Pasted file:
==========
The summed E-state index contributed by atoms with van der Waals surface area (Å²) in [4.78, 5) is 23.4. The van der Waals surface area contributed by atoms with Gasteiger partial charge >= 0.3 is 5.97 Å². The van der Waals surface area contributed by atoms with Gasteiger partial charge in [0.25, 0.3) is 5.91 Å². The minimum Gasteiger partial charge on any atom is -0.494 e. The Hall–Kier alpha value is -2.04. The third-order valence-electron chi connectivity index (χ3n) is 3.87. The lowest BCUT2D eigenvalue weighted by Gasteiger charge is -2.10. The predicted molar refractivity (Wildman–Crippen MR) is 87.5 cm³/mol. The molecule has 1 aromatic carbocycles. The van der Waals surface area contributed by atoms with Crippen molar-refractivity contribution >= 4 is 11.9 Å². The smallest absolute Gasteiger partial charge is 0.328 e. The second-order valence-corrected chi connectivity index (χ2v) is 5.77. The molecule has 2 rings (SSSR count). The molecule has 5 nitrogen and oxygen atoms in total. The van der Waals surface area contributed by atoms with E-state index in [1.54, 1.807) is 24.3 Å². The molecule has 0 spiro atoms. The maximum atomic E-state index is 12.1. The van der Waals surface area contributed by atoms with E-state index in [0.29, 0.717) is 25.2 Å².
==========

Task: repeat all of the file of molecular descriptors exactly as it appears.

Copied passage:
The summed E-state index contributed by atoms with van der Waals surface area (Å²) in [4.78, 5) is 23.4. The van der Waals surface area contributed by atoms with Gasteiger partial charge >= 0.3 is 5.97 Å². The van der Waals surface area contributed by atoms with Gasteiger partial charge in [0.25, 0.3) is 5.91 Å². The minimum Gasteiger partial charge on any atom is -0.494 e. The Hall–Kier alpha value is -2.04. The third-order valence-electron chi connectivity index (χ3n) is 3.87. The lowest BCUT2D eigenvalue weighted by Gasteiger charge is -2.10. The predicted molar refractivity (Wildman–Crippen MR) is 87.5 cm³/mol. The molecule has 1 aromatic carbocycles. The van der Waals surface area contributed by atoms with Crippen molar-refractivity contribution >= 4 is 11.9 Å². The smallest absolute Gasteiger partial charge is 0.328 e. The second-order valence-corrected chi connectivity index (χ2v) is 5.77. The molecule has 2 rings (SSSR count). The molecule has 5 nitrogen and oxygen atoms in total. The van der Waals surface area contributed by atoms with E-state index in [1.54, 1.807) is 24.3 Å². The molecule has 0 spiro atoms. The maximum atomic E-state index is 12.1. The van der Waals surface area contributed by atoms with E-state index in [0.29, 0.717) is 25.2 Å².